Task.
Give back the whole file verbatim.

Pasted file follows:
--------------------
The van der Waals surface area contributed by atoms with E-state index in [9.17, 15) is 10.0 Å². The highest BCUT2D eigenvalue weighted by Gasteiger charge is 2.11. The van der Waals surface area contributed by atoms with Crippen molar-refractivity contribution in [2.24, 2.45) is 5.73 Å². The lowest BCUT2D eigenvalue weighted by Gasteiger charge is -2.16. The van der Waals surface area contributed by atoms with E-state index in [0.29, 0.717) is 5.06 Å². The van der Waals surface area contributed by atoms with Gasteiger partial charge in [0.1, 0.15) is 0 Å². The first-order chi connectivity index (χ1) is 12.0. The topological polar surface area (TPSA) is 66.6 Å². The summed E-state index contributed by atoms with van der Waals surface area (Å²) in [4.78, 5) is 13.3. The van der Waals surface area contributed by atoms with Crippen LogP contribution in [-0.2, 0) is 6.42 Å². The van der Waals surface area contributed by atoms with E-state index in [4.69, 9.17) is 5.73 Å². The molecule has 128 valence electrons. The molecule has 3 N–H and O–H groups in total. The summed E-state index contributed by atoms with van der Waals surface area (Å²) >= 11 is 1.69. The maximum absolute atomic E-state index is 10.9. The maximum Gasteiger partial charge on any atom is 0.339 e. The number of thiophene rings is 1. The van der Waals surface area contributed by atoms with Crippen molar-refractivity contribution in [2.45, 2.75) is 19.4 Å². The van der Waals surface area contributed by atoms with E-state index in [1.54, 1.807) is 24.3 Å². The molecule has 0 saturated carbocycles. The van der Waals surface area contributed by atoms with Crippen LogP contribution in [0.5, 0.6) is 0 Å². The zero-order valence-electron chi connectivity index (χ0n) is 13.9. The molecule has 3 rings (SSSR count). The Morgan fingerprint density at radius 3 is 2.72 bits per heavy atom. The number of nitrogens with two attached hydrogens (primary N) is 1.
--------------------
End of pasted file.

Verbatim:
The van der Waals surface area contributed by atoms with E-state index in [9.17, 15) is 10.0 Å². The highest BCUT2D eigenvalue weighted by Gasteiger charge is 2.11. The van der Waals surface area contributed by atoms with Crippen molar-refractivity contribution in [2.24, 2.45) is 5.73 Å². The lowest BCUT2D eigenvalue weighted by Gasteiger charge is -2.16. The van der Waals surface area contributed by atoms with E-state index in [0.29, 0.717) is 5.06 Å². The van der Waals surface area contributed by atoms with Gasteiger partial charge in [0.1, 0.15) is 0 Å². The first-order chi connectivity index (χ1) is 12.0. The topological polar surface area (TPSA) is 66.6 Å². The summed E-state index contributed by atoms with van der Waals surface area (Å²) in [4.78, 5) is 13.3. The van der Waals surface area contributed by atoms with Crippen LogP contribution in [-0.2, 0) is 6.42 Å². The van der Waals surface area contributed by atoms with E-state index in [4.69, 9.17) is 5.73 Å². The molecule has 128 valence electrons. The molecule has 3 N–H and O–H groups in total. The summed E-state index contributed by atoms with van der Waals surface area (Å²) >= 11 is 1.69. The maximum absolute atomic E-state index is 10.9. The maximum Gasteiger partial charge on any atom is 0.339 e. The number of thiophene rings is 1. The van der Waals surface area contributed by atoms with Crippen molar-refractivity contribution in [2.45, 2.75) is 19.4 Å². The van der Waals surface area contributed by atoms with E-state index in [1.54, 1.807) is 24.3 Å². The molecule has 0 saturated carbocycles. The van der Waals surface area contributed by atoms with Crippen LogP contribution in [0.5, 0.6) is 0 Å². The zero-order valence-electron chi connectivity index (χ0n) is 13.9. The molecule has 3 rings (SSSR count). The Morgan fingerprint density at radius 3 is 2.72 bits per heavy atom. The number of nitrogens with two attached hydrogens (primary N) is 1.